Pistol with a round stovepiped in the chamber
It isn’t difficult to safely set up malfunction drills.

Meanwhile, the bolt moves to its backward most point until its momentum is overcome by the compression of the main spring. The cartridge case is then pushed forward again by the force of that return spring. On its way forward, the bolt face picks up a new cartridge from the magazine and pushes it into the chamber.


As the bolt reaches the chamber, the firing pin continues to move forward due to inertia, until it is stopped by the cartridge’s primer. Now, if the firing pin is spring loaded, the spring slows down the firing pin, so it does not slam against the cartridge’s primer hard enough to ignite it. However, if the firing pin is free-floating, there is nothing to slow it down as it slams into the cartridge’s primer.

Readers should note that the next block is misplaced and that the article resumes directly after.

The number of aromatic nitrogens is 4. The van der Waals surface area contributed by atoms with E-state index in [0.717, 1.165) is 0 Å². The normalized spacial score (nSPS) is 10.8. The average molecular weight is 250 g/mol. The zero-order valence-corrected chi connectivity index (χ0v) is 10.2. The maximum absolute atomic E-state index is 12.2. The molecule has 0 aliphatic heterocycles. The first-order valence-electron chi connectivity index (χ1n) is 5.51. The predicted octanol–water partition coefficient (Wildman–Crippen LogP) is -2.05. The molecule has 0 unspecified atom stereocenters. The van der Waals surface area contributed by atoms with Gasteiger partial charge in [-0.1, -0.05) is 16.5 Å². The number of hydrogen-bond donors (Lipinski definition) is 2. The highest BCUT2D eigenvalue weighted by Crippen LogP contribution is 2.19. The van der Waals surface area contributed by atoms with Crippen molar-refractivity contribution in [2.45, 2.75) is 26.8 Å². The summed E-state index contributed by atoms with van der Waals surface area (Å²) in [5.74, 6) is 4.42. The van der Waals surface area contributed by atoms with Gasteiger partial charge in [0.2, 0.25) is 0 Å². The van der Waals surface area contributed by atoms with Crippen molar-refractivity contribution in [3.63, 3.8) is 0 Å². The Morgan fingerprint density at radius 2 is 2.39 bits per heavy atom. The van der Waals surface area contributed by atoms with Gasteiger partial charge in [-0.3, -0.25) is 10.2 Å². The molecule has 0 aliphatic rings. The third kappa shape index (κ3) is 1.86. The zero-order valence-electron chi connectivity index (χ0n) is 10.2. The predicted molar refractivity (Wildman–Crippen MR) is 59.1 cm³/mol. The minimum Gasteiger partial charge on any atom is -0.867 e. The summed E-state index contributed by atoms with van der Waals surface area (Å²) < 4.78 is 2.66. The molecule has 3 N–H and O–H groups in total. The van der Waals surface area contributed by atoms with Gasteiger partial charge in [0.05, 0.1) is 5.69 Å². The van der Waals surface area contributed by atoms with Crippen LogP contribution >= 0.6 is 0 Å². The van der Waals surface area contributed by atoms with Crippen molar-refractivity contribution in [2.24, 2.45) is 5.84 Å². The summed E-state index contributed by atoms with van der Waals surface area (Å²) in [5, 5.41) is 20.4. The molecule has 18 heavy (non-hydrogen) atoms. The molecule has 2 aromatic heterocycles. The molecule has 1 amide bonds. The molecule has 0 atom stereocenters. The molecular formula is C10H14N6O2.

In either case (but especially for free-floating pins), there is a chance that the firing pin slams into the cartridge primer a little harder than expected and could cause it to detonate prematurely. This causes the firearm to discharge without the user pulling the trigger causing the slamfire where the cycle can repeat.

Free-floating firing pins are more common with military firearms, so there is a greater chance of slamfires occurring with them. Of course, this is not to say that firearms with spring-loaded firing pins are immune to slamfires, because it can happen with them as well. However, it is not as likely as guns with free-floating pins.